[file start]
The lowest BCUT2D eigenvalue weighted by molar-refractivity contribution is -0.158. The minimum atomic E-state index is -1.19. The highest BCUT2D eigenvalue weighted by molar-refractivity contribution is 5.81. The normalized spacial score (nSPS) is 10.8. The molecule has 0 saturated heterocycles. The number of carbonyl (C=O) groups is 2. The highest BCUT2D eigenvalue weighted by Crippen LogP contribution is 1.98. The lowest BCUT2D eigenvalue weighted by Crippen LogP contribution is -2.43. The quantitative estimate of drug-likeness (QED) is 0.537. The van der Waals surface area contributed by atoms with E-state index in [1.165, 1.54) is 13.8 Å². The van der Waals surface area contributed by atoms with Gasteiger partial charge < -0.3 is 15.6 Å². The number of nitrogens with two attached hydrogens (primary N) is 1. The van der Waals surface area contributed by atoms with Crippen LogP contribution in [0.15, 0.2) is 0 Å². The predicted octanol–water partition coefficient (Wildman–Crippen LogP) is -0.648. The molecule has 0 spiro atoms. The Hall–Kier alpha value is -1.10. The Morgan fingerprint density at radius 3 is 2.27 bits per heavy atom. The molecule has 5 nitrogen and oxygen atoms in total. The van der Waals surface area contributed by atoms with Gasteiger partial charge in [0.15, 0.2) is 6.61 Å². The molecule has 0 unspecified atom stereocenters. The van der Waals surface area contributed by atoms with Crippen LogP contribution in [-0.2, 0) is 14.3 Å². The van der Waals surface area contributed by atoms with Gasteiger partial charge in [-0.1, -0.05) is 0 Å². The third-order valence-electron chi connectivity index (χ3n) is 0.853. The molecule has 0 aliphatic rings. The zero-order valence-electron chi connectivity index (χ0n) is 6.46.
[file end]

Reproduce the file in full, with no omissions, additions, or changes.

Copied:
The lowest BCUT2D eigenvalue weighted by molar-refractivity contribution is -0.158. The minimum atomic E-state index is -1.19. The highest BCUT2D eigenvalue weighted by molar-refractivity contribution is 5.81. The normalized spacial score (nSPS) is 10.8. The molecule has 0 saturated heterocycles. The number of carbonyl (C=O) groups is 2. The highest BCUT2D eigenvalue weighted by Crippen LogP contribution is 1.98. The lowest BCUT2D eigenvalue weighted by Crippen LogP contribution is -2.43. The quantitative estimate of drug-likeness (QED) is 0.537. The van der Waals surface area contributed by atoms with E-state index in [1.165, 1.54) is 13.8 Å². The van der Waals surface area contributed by atoms with Gasteiger partial charge < -0.3 is 15.6 Å². The number of nitrogens with two attached hydrogens (primary N) is 1. The van der Waals surface area contributed by atoms with Crippen LogP contribution in [0.15, 0.2) is 0 Å². The predicted octanol–water partition coefficient (Wildman–Crippen LogP) is -0.648. The molecule has 0 spiro atoms. The Hall–Kier alpha value is -1.10. The Morgan fingerprint density at radius 3 is 2.27 bits per heavy atom. The molecule has 5 nitrogen and oxygen atoms in total. The van der Waals surface area contributed by atoms with Gasteiger partial charge in [0.15, 0.2) is 6.61 Å². The molecule has 0 unspecified atom stereocenters. The van der Waals surface area contributed by atoms with Crippen LogP contribution in [-0.2, 0) is 14.3 Å². The van der Waals surface area contributed by atoms with Gasteiger partial charge in [-0.1, -0.05) is 0 Å². The third-order valence-electron chi connectivity index (χ3n) is 0.853. The molecule has 0 aliphatic rings. The zero-order valence-electron chi connectivity index (χ0n) is 6.46.